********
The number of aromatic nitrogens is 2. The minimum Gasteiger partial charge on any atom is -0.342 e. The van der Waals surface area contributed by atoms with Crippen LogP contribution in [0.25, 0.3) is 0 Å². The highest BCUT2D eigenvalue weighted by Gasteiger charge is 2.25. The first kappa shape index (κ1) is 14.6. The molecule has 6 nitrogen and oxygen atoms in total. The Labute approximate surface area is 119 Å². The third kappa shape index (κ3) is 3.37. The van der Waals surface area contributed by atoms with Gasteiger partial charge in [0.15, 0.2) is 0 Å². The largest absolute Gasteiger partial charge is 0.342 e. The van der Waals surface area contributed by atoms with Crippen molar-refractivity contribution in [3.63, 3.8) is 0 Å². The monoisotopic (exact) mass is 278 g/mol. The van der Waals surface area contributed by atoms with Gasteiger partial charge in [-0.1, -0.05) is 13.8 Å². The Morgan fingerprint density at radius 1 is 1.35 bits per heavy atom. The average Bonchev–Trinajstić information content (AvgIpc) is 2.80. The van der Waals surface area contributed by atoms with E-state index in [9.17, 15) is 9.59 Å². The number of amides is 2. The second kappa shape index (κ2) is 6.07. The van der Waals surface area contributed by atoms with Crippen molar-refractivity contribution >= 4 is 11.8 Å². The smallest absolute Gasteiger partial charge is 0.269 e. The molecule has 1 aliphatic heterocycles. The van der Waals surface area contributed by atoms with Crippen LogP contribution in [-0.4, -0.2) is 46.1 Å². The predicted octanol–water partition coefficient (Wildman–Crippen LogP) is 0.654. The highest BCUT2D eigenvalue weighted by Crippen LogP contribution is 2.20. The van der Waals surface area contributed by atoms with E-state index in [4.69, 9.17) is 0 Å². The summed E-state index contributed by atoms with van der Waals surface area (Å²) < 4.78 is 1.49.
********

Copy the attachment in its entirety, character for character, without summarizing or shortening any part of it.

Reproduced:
The number of aromatic nitrogens is 2. The minimum Gasteiger partial charge on any atom is -0.342 e. The van der Waals surface area contributed by atoms with Crippen LogP contribution in [0.25, 0.3) is 0 Å². The highest BCUT2D eigenvalue weighted by Gasteiger charge is 2.25. The first kappa shape index (κ1) is 14.6. The molecule has 6 nitrogen and oxygen atoms in total. The Labute approximate surface area is 119 Å². The third kappa shape index (κ3) is 3.37. The van der Waals surface area contributed by atoms with Gasteiger partial charge in [0.15, 0.2) is 0 Å². The largest absolute Gasteiger partial charge is 0.342 e. The van der Waals surface area contributed by atoms with Crippen molar-refractivity contribution in [3.63, 3.8) is 0 Å². The monoisotopic (exact) mass is 278 g/mol. The van der Waals surface area contributed by atoms with Gasteiger partial charge in [-0.1, -0.05) is 13.8 Å². The Morgan fingerprint density at radius 1 is 1.35 bits per heavy atom. The average Bonchev–Trinajstić information content (AvgIpc) is 2.80. The van der Waals surface area contributed by atoms with E-state index in [9.17, 15) is 9.59 Å². The number of amides is 2. The second kappa shape index (κ2) is 6.07. The van der Waals surface area contributed by atoms with Crippen molar-refractivity contribution >= 4 is 11.8 Å². The smallest absolute Gasteiger partial charge is 0.269 e. The molecule has 1 aliphatic heterocycles. The van der Waals surface area contributed by atoms with Crippen LogP contribution in [-0.4, -0.2) is 46.1 Å². The predicted octanol–water partition coefficient (Wildman–Crippen LogP) is 0.654. The highest BCUT2D eigenvalue weighted by Crippen LogP contribution is 2.20. The van der Waals surface area contributed by atoms with E-state index in [4.69, 9.17) is 0 Å². The summed E-state index contributed by atoms with van der Waals surface area (Å²) < 4.78 is 1.49.